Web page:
The SPU community prides itself in fostering growth and diversity which includes listening to the LGBTQIA+ community at SPU. It will specifically benefit clubs such as Haven, Hindsight, the Falcon newspaper, advocacy and social justice clubs, and Catalyst through our accessible timeline, resources, and presentations that can be used to spread awareness and educate within our SPU and Seattle Community. It will also greatly benefit the faculty and staff of SPU because it will provide them with a clear image of the context in which policies and institutional norms surrounding non-discrimination and the LGBTQIA+ community were implemented and what they were intended to accomplish. This will allow them to better understand and support all students of SPU, especially those within the LGBTQIA+ community seeking support. In addition, this research will benefit the students of SPU through its contextualization of the past as a means of pursuing an environment that engages with the authentic community of our school in our future.


For the students who participate in this research project, it will provide valuable vocational benefits for those of various majors. For majors of history, social justice, journalism-centered and more it allows them to collect a variety of primary and secondary resources in different formats, archive them, and construct a comprehensive timeline and collection for dissemination and presentation. It will also provide an opportunity to confront the underlying social and religious issues which permeate this necessary history of the LGBTQIA+ community within our institution. This project will also benefit prospective students and families because it equips them with information and resources so they may better understand our institution and its diverse background and stories.


We hope this project can help those in the LGBTQIA+ community or grappling with these questions, feel more welcomed at SPU in years to come. This will also specifically benefit SPU’s existing library archive by adding a collection on LGBTQIA+ history at SPU which is persistently relevant on our campus as our community seeks to embrace diversity through unity. In response to the various lawsuits being brought against SPU and other Christian institutions regarding the LGBTQIA+ community, this project would overall provide our campus and community an opportunity for reflection on the past so that we may recognize where we wish to be in the future as a faith-based school part of a diverse community."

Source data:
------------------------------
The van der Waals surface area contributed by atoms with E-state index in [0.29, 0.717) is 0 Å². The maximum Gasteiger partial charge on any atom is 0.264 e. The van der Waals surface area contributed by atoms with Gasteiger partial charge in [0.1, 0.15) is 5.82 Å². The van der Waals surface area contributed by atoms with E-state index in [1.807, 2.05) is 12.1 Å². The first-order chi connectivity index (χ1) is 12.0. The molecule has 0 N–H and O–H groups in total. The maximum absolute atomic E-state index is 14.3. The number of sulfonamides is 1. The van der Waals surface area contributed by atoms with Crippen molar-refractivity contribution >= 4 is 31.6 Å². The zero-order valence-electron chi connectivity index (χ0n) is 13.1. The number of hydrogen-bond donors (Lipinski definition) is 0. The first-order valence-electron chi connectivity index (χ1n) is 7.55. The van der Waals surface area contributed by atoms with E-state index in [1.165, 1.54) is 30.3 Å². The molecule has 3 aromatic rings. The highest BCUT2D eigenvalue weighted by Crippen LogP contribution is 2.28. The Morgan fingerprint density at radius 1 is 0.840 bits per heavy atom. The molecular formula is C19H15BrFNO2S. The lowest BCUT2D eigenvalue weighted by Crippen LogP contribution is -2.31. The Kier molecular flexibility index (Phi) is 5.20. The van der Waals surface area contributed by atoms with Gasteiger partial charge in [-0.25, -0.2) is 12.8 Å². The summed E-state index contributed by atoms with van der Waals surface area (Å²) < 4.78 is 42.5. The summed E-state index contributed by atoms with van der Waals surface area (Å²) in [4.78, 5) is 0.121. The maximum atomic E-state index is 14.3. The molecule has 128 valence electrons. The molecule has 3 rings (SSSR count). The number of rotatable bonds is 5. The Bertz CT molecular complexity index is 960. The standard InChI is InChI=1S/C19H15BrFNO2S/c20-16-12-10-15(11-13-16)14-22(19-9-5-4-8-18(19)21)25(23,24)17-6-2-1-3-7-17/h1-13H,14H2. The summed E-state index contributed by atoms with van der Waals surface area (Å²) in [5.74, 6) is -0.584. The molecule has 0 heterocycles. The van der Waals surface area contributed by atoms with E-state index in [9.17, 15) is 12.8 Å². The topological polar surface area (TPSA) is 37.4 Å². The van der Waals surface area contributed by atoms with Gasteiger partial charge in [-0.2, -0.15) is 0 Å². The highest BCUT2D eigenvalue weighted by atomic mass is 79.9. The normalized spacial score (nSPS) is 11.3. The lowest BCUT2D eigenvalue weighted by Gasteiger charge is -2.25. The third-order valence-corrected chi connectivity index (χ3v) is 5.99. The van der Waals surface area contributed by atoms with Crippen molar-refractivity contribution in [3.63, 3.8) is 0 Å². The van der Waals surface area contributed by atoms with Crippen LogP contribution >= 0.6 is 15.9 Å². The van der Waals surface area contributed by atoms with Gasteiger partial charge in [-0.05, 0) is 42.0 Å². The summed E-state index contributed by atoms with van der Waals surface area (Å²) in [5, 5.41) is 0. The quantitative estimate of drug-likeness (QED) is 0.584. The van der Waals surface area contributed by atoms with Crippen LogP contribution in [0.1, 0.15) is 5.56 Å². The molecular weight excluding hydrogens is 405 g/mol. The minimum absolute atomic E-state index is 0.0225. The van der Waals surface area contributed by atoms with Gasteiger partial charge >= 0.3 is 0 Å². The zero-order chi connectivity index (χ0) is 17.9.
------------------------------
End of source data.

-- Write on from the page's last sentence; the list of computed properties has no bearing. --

What has it meant to work on this project?


This project has shown me the value of oral history and the absolute necessity of collecting, documenting, and preserving history as it happens. I hope this project is a comfort to future queer students seeking ancestry and community at their institutions.


This project has given me a greater understanding of how much I enjoy public history. Making a project like this accessible to the public through a website has been very rewarding, and shown me how vital sharing history is.


This project has altered my approach and appreciation for the role of history. Our constant effort to preserving the past is invaluable to our future. The past can be nothing if it is not preserved through history.


This project has changed the way I think about history. Every single day we are witnessing history and it's up to us to record and preserve it, and that's extremely powerful to me. This project has made me so grateful to be a part of a community of strong queer and ally students at SPU.


Working on this project revealed to me how deep queer history runs at SPU, especially in light of current events on campus impacting the LGBTQIA+ community.


Brief reflection about what this project has meant